This new textbook is the successor to the volume "Side Reactions in Organic Synthesis - A Guide to Successful Synthesis Design" (2004), written by the same author. Whereas the predecessor mainly covered the limitations of aliphatic substitution reactions, this new volume focuses on the most important aromatic substitution reactions, both electrophilic and nucleophilic, such as amination reactions, halogenation reactions, Friedel-Crafts acylations, or transition metal-catalyzed arylation reactions. Each chapter not only describes the scope of a specific reaction type, but also reveals what cannot be achieved with this reaction, i.e. what type of side reactions are to be expected with certain starting materials or electrophiles/nucleophiles. With its unique approach, this is a must-have book for graduate students in organic chemistry and synthetic chemists both in academia and industry!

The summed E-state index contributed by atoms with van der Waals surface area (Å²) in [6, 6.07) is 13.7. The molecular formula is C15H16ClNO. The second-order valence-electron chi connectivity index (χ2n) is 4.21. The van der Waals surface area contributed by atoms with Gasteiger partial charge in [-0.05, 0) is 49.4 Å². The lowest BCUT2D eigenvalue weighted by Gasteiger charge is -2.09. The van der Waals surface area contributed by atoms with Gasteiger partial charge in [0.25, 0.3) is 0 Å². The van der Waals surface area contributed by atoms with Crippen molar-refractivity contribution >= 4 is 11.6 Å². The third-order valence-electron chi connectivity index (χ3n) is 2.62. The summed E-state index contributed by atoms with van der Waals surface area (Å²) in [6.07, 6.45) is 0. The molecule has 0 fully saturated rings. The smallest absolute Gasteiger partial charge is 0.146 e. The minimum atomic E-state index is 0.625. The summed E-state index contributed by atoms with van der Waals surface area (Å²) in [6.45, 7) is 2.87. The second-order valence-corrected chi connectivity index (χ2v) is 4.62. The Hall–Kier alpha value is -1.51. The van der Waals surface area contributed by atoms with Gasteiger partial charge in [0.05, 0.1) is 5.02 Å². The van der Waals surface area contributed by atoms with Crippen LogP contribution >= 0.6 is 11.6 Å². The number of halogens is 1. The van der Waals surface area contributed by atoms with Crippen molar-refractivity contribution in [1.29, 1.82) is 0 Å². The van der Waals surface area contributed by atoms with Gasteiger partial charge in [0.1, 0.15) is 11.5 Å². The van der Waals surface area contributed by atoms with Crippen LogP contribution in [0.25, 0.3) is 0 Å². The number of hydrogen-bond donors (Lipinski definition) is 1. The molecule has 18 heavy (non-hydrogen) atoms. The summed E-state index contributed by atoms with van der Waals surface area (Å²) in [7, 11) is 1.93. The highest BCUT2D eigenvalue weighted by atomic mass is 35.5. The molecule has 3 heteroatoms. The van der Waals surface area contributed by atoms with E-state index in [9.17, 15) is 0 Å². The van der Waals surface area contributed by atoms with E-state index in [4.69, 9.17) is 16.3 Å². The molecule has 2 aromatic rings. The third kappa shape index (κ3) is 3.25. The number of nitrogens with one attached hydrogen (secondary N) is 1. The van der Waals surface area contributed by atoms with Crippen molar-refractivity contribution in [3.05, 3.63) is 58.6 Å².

P R E F A C E xxv PHILOSOPHY From its first edition through this, its fourth, Organic Chemistry has been designed to meet the needs of the “mainstream,” two-semester, undergraduate organic chemistry course. It has evolved as those needs have changed, but its philosophy remains the same. The overarching theme is that organic chemistry is not only an interesting subject, but also a logical one. It is logical because its topics can be connected in a steady progression from simple to complex. Our approach has been to reveal the logic of organic chemistry by being selective in the topics we cover, as well as thorough and patient in developing them. Teaching at all levels is undergoing rapid change, especially in applying powerful tools that exploit the graphics capability of personal computers. Organic chemistry has always been the most graphical of the chemical sciences and is well positioned to benefit significantly from these tools. Consistent with our philosophy, this edition uses computer graphics to enhance the core material, to make it more visual, and more understandable, but in a way that increases neither the amount of material nor its level. ORGANIZATION The central message of chemistry is that the properties of a substance come from its structure. What is less obvious, but very powerful, is the corollary. Someone with training in chemistry can look at the structure of a substance and tell you a lot about its properties. Organic chemistry has always been, and continues to be, the branch of chemistry that best connects structure with properties. This text has a strong bias toward structure, and this edition benefits from the availability of versatile new tools to help us understand that structure. The text is organized to flow logically and step by step from structure to properties and back again. As the list of chapter titles reveals, the organization is according to functional groups—structural units within a molecule most responsible for a particular property— because that is the approach that permits most students to grasp the material most readily. Students retain the material best, however, if they understand how organic reactions take place. Thus, reaction mechanisms are stressed early and often, but within a functional group framework. A closer examination of the chapter titles reveals the close link between a functional group class (Chapter 20, Carboxylic Acid Derivatives) and a reaction type (Nucleophilic Acyl Substitution), for example. It is very satisfying to see students who entered the course believing they needed to memorize everything progress to the point of thinking and reasoning mechanistically. Some of the important stages in this approach are as follows: • The first mechanism the students encounter (Chapter 4) describes the conversion of alcohols to alkyl halides. Not only is this a useful functional-group transformation, but its first step proceeds by the simplest mechanism of all—proton transfer. The overall mechanism provides for an early reinforcement of acid-base chemistry and an early introduction to carbocations and nucleophilic substitution. • Chapter 5 continues the chemistry of alcohols and alkyl halides by showing how they can be used to prepare alkenes by elimination reactions. Here, the students see a second example of the formation of carbocation intermediates from alcohols, but in this case, the carbocation travels a different pathway to a different destination. • The alkenes prepared in Chapter 5 are studied again in Chapter 6, this time with an eye toward their own chemical reactivity. What the students learned about carbocations in Chapters 4 and 5 serves them well in understanding the mechanisms of the reactions of alkenes in Chapter 6. • Likewise, the mechanism of nucleophilic addition to the carbonyl group of aldehydes and ketones described in Chapter 17 sets the stage for aldol condensation in Chapter 18, esterification of carboxylic acids in Chapter 19, nucleophilic acyl substitution in Chapter 20, and ester condensation in Chapter 21. xxvi PREFACE THE SPARTAN INTEGRATION The third edition of this text broke new ground with its emphasis on molecular modeling, including the addition of more than 100 exercises of the model-building type. This, the fourth edition, moves to the next level of modeling. Gwendolyn and Alan Shusterman’s 1997 Journal of Chemical Education article “Teaching Chemistry with Electron Density Models” described how models showing the results of molecular orbital calculations, especially electrostatic potential maps, could be used effectively in introductory courses. The software used to create the Shustermans’ models was Spartan, a product of Wavefunction, Inc. In a nutshell, the beauty of electrostatic potential maps is their ability to display the charge distribution in a molecule. At the most fundamental level, the forces that govern structure and properties in organic chemistry are the attractions between opposite charges and the repulsions between like charges. We were therefore optimistic that electrostatic potential maps held great promise for helping students make the connection between structure, especially electronic structure, and properties. Even at an early stage we realized that two main considerations had to guide our efforts. • An integrated approach was required. To be effective, Spartan models and the information they provide must be woven into, not added to, the book’s core. • The level of the coverage had to remain the same. Spartan is versatile. We used the same software package to develop this edition that is used in research laboratories worldwide. It was essential that we limit ourselves to only those features that clarified a particular point. Organic chemistry is challenging enough. We didn’t need to make it more difficult. If we were to err, it would therefore be better to err on the side of caution. A third consideration surfaced soon after the work began. • Student access to Spartan would be essential. Nothing could help students connect with molecular modeling better than owning the same software used to produce the text or, even better, software that allowed them not only to view models from the text, but also to make their own. All of this led to a fruitful and stimulating collaboration with Dr. Warren Hehre, a leading theoretical chemist and the founder, president, and CEO of Wavefunction, Inc. Warren was enthusiastic about the project and agreed to actively participate in it. He and Alan Shusterman produced a CD tailored specifically to NEW IN THIS EDITION ALL-NEW ILLUSTRATIONS All figures were redrawn to convey visual concepts clearly and forcefully. In addition, the author created a number of new images using the Spartan molecular modeling application. Now students can view electrostatic potential maps to see the charge distribution of a molecule in vivid color. These striking images afford the instructor a powerful means to lead students to a better understanding of organic molecules. FULL SPARTAN IMAGE INTEGRATION The Spartangenerated images are impressive in their own right, but for teaching purposes they are most effective when they are closely aligned with the text content. Because the author personally generated the images as he wrote this edition, the molecular models are fully integrated with text, and the educational value is maximized. Additionally, icons direct students to specific applications of either the SpartanView or SpartanBuild program, found on the accompanying CD-ROM. Appendix 3 provides a complete guide to the Learning By Modeling CD-ROM. ALL-NEW SPECTRA Chapter 13, Spectroscopy, was heavily revised, with rewritten sections on NMR and with all the NMR spectra generated on a high-field instrument. IMPROVED SUMMARIES The end-of-chapter summaries are recast into a more open, easier-to-read format, inspired by the popularity of the accompanying summary tables. NEW DESIGN This edition sports a new look, with an emphasis on neatness, clarity, and color carefully used to heighten interest and to create visual cues for important information. PREFACE xxvii accompany our text. We call it Learning By Modeling. It and Organic Chemistry truly complement each other. Many of the problems in Organic Chemistry have been written expressly for the model-building software SpartanBuild that forms one part of Learning By Modeling. Another tool, SpartanView, lets students inspect more than 250 already constructed models and animations, ranging in size from hydrogen to carboxypeptidase. We were careful to incorporate Spartan so it would be a true amplifier of the textbook, not just as a standalone tool that students might or might not use, depending on the involvement of their instructor. Thus, the content of the CD provides visual, three-dimensional reinforcement of the concepts covered on the printed page. The SpartanView icon invites students to view a molecule or animation as they are reading the text. Opportunities to use SpartanBuild are similarly correlated to the text with an icon directing students to further explore a concept or solve a modeling-based problem with the software. In addition to its role as the electronic backbone of the CD component and the integrated learning approach, the Spartan software makes a visible impact on the printed pages of this edition. I used Spartan on my own computer to create many of the figures, providing students with numerous visual explorations of the concepts of charge distribution. BIOLOGICAL APPLICATIONS AND THEIR INTEGRATION Comprehensive coverage of the important classes of biomolecules (carbohydrates, lipids, amino acids, peptides, proteins, and nucleic acids) appears in Chapters 25–27. But biological applications are such an important part of organic chemistry that they deserve more attention throughout the course. We were especially alert to opportunities to introduce more biologically oriented material to complement that which had already grown significantly since the first edition. Some specific examples: • The new boxed essay “Methane and the Biosphere” in Chapter 2 combines elements of organic chemistry, biology, and environmental science to tell the story of where methane comes from and where it goes. • A new boxed essay, “An Enzyme-Catalyzed Nucleophilic Substitution of an Alkyl Halide,” in Chapter 8 makes a direct and simple connection between SN2 reactions and biochemistry. • Two new boxed essays, “How Sweet It Is!” in Chapter 25, and “Good Cholesterol? Bad Cholesterol? What’s the Difference?” in Chapter 26, cover topics of current interest from an organic chemist’s perspective. • The already-numerous examples of enzymecatalyzed organic reactions were supplemented by adding biological Baeyer-Villiger oxidations and fumaric acid dehydrogenation. Chapters 25–27 have benefited substantially from the Spartan connection. We replaced many of the artistrendered structural drawings of complex biomolecules from earlier editions with accurate models generated from imported crystallographic data. These include: • maltose, cellobiose, and cellulose in Chapter 25 • triacylglycerols in Chapter 26 • alanylglycine, leucine enkephalin, a pleated - sheet, an -helix, carboxypeptidase, myoglobin, DNA, and phenylalanine tRNA in Chapter 27 All of these are included on Learning By Modeling, where you can view them as wire, ball-and-spoke, tube, or space-filling models while rotating them in three dimensions. Both the text and Learning By Modeling include other structures of biological interest including: • a space-filling model of a micelle (Chapter 19) • electrostatic potential maps of the 20 common amino acids showing just how different the various side chains are (Chapter 27) SPECTROSCOPY Because it offers an integrated treatment of nuclear magnetic resonance (NMR), infrared (IR), and ultravioletvisible (UV-VIS) spectroscopy, and mass spectrometry (MS), Chapter 13 is the longest in the text. It is also the chapter that received the most attention in this edition. All of the sections dealing with NMR were extensively rewritten, all of the NMR spectra were newly recorded on a high-field instrument, and all of the text figures were produced directly from the electronic data files. Likewise, the IR and UV-VIS sections of Chapter 13 were revised and all of the IR spectra were recorded especially for this text. After being first presented in Chapter 13, spectroscopy is then integrated into the topics that follow it. The functional-group chapters, 15, 16, 17, 19, 20, 22, xxviii PREFACE and 24, all contain spectroscopy sections as well as examples and problems based on display spectra. INTEGRATION OF TOPICS Too often, in too many courses (and not just in organic chemistry), too many interesting topics never get covered because they are relegated to the end of the text as “special topic chapters” that, unfortunately, fall by the wayside as the end of the term approaches. We have, from the beginning and with each succeeding edition, looked for opportunities to integrate the most important of these “special” topics into the core material. I am pleased with the results. Typically, this integration is accomplished by breaking a topic into its component elements and linking each of those elements to one or more conceptually related core topics. There is, for example, no end-of-text chapter entitled “Heterocyclic Compounds.” Rather, heteroatoms are defined in Chapter 1 and nonaromatic heterocyclic compounds introduced in Chapter 3; heterocyclic aromatic compounds are included in Chapter 11, and their electrophilic and nucleophilic aromatic substitution reactions described in Chapters 12 and 23, respectively. Heterocyclic compounds appear in numerous ways throughout the text and the biological role of two classes of them—the purines and pyrimidines—features prominently in the discussion of nucleic acids in Chapter 27. The economic impact of synthetic polymers is too great to send them to the end of the book as a separate chapter or to group them with biopolymers. We regard polymers as a natural part of organic chemistry and pay attention to them throughout the text. The preparation of vinyl polymers is described in Chapter 6, polymer stereochemistry in Chapter 7, diene polymers in Chapter 10, Ziegler–Natta catalysis in Chapter 14, and condensation polymers in Chapter 20. INTEGRATING THE CHEMISTRY CURRICULUM I always thought that the general chemistry course would be improved if more organic chemists taught it, and have done just that myself for the past nine years. I now see that just as general chemistry can benefit from the perspective that an organic chemist brings to it, so can the teaching and learning of organic chemistry be improved by making the transition from general chemistry to organic smoother. Usually this is more a matter of style and terminology than content—an incremental rather than a radical change. I started making such changes in the third edition and continue here. I liked, for example, writing the new boxed essay “Laws, Theories, and the Scientific Method” and placing it in Chapter 6. The scientific method is one thing that everyone who takes a college-level chemistry course should be familiar with, but most aren’t. It normally appears in Chapter 1 of general chemistry texts, before the students have enough factual knowledge to really understand it, and it’s rarely mentioned again. By the time our organic chemistry students get to “Laws, Theories, and the Scientific Method,” however, we have told them about the experimental observations that led to Markovnikov’s law, and how our understanding has progressed to the level of a broadly accepted theory based on carbocation stability. It makes a nice story. Let’s use it. FEWER TOPICS EQUALS MORE HELP By being selective in the topics we cover, we can include more material designed to help the student learn. Solved sample problems: In addition to a generous number of end-of-chapter problems, the text includes more than 450 problems within the chapters themselves. Of these in-chapter problems approximately one-third are multipart exercises that contain a detailed solution to part (a) outlining the reasoning behind the answer. Summary tables: Annotated summary tables have been a staple of Organic Chemistry ever since the first edition and have increased in number to more than 50. Well received by students and faculty alike, they remain one of the text’s strengths. End-of-chapter summaries: Our experience with the summary tables prompted us to recast the narrative part of the end-of-chapter summaries into a more open, easier-to-read format. SUPPLEMENTS For the Student Study Guide and Solutions Manual by Francis A. Carey and Robert C. Atkins. This valuable supplement provides solutions to all problems in the text. More than simply providing answers, most solutions guide the student with the reasoning behind each problem. In addition, each chapter of the Study Guide and Solutions Manual concludes with a Self-Test designed to assess the student’s mastery of the material. Online Learning Center At www.mhhe.com/carey, this comprehensive, exclusive Web site provides a wealth of electronic resources for PREFACE xxix instructors and students alike. Content includes tutorials, problem-solving strategies, and assessment exercises for every chapter in the text. Learning By Modeling CD-ROM In collaboration with Wavefunction, we have created a cross-function CD-ROM that contains an electronic model-building kit and a rich collection of animations and molecular models that reveal the interplay between electronic structure and reactivity in organic chemistry. Packaged free with the text, Learning By Modeling has two components: SpartanBuild, a user-friendly electronic toolbox that lets you build, examine, and evaluate literally thousands of molecular models; and SpartanView, an application with which you can view and examine more than 250 molecular models and animations discussed in the text. In the textbook, icons point the way to where you can use these state-of-the-art molecular modeling applications to expand your understanding and sharpen your conceptual skills. This edition of the text contains numerous problems that take advantage of these applications. Appendix 3 provides a complete guide to using the CD. For the Instructor Overhead Transparencies. These full-color transparencies of illustrations from the text include reproductions of spectra, orbital diagrams, key tables, computergenerated molecular models, and step-by-step reaction mechanisms. Test Bank. This collection of 1000 multiplechoice questions, prepared by Professor Bruce Osterby of the University of Wisconsin–LaCrosse, is available to adopters in print, Macintosh, or Windows format. Visual Resource Library. This invaluable lecture aid provides the instructor with all the images from the textbook on a CD-ROM. The PowerPoint format enables easy customization and formatting of the images into the lecture. The Online Learning Center, described in the previous section, has special features for instructors, including quiz capabilities. Please contact your McGraw-Hill representative for additional information concerning these supplements. A C K N O W L E D G M E N T S xxxi You may have noticed that this preface is almost entirely “we” and “our,” not “I” and “my.” That is because Organic Chemistry is, and always has been, a team effort. From the first edition to this one, the editorial and production staffs at WCB/McGraw-Hill have been committed to creating an accurate, interesting, studentoriented text. Special thanks go to Kent Peterson, Terry Stanton, and Peggy Selle for their professionalism, skill, and cooperative spirit. Linda Davoli not only copy edited the manuscript but offered valuable advice about style and presentation. GTS Graphics had the critical job of converting the copy-edited manuscript to a real book. Our contact there was Heather Stratton; her enthusiasm for the project provided us an unusual amount of freedom to fine-tune the text. I have already mentioned the vital role played by Warren Hehre and Alan Shusterman in integrating Spartan into this edition. I am grateful for their generosity in giving their time, knowledge, and support to this project. I also thank Dr. Michal Sabat of the University of Virginia for his assistance in my own modeling efforts. All of the NMR and IR spectra in this edition were recorded at the Department of Chemistry of James Madison University by two undergraduate students, Jeffrey Cross and Karin Hamburger, under the guidance of Thomas Gallaher. We are indebted to them for their help. Again, as in the three previous editions, Dr. Robert C. Atkins has been indispensable. Bob is the driving force behind the Study Guide and Solutions Manual that accompanies this text. He is much more than that, though. He reads and critiques every page of the manuscript and every page of two rounds of proofs. I trust his judgment completely when he suggests how to simplify a point or make it clearer. Most of all, he is a great friend. This text has benefited from the comments offered by a large number of teachers of organic chemistry who reviewed it at various stages of its development. I appreciate their help. They include Reviewers for the Fourth Edition Jennifer Adamski, Old Dominion University Jeffrey B. Arterburn, New Mexico State University Steven Bachrach, Trinity University Jared A. Butcher, Jr., Ohio University Barry Carpenter, Cornell University Pasquale R. Di Raddo, Ferris State University Jill Discordia, Le Moyne College William A. Donaldson, Marquette University Mark Forman, St. Joseph’s University Warren Giering, Boston University Benjamin Gross, University of Tennessee–Chattanooga R. J. Hargrove, Mercer University E. Alexander Hill, University of Wisconsin–Milwaukee Shawn Hitchcock, Illinois State University L. A. Hull, Union College Colleen Kelley, Northern Arizona University Brenda Kesler, San Jose State University C. A. Kingsbury, University of Nebraska–Lincoln Francis M. Klein, Creighton University Paul M. Lahti, University of Massachusetts–Amherst Rita S. Majerle, South Dakota State University Michael Millam, Phoenix College Tyra Montgomery, University of Houston–Downtown Richard Narske, Augustana University Michael A. Nichols, John Carroll University Bruce E. Norcross, SUNY–Binghamton Charles A. Panetta, University of Mississippi Michael J. Panigot, Arkansas State University Joe Pavelites, William Woods College Ty Redd, Southern Utah University Charles Rose, University of Nevada Suzanne Ruder, Virginia Commonwealth University Christine M. Russell, College of DuPage Dennis A. Sardella, Boston College Janice G. Smith, Mt. Holyoke College Tami I. Spector, University of San Francisco Ken Turnbull, Wright State University Clifford M. Utermoehlen, USAF Academy Curt Wentrup, University of Queensland S. D. Worley, Auburn University Reviewers for the Third Edition Edward Alexander, San Diego Mesa College Ronald Baumgarten, University of Illinois–Chicago Barry Carpenter, Cornell University John Cochran, Colgate University xxxii ACKNOWLEDGMENTS I. G. Csizmadia, University of Toronto Lorrain Dang, City College of San Francisco Graham Darling, McGill University Debra Dilner, U.S. Naval Academy Charles Dougherty, Lehman College, CUNY Fillmore Freeman, University of California–Irvine Charles Garner, Baylor University Rainer Glaser, University of Missouri–Columbia Ron Gratz, Mary Washington College Scott Gronert, San Francisco State University Daniel Harvey, University of California–San Diego John Henderson, Jackson Community College Stephen Hixson, University of Massachusetts–Amherst C. A. Kingsbury, University of Nebraska–Lincoln Nicholas Leventis, University of Missouri–Rolla Kwang-Ting Liu, National Taiwan University Peter Livant, Auburn University J. E. Mulvaney, University of Arizona Marco Pagnotta, Barnard College Michael Rathke, Michigan State University Charles Rose, University of Nevada–Reno Ronald Roth, George Mason University Martin Saltzman, Providence College Patricia Thorstenson, University of the District of Columbia Marcus Tius, University of Hawaii at Manoa Victoria Ukachukwu, Rutgers University Thomas Waddell, University of Tennessee–Chattanooga George Wahl, Jr., North Carolina State University John Wasacz, Manhattan College Finally, I thank my family for their love, help, and encouragement. The “big five” remain the same: my wife Jill, our sons Andy, Bob, and Bill, and daughter-inlaw Tasneem. They have been joined by the “little two,” our grandchildren Riyad and Ava. Comments, suggestions, and questions are welcome. Previous editions produced a large number of e-mail messages from students. I found them very helpful and invite you to contact me at: [email protected] Francis A. Carey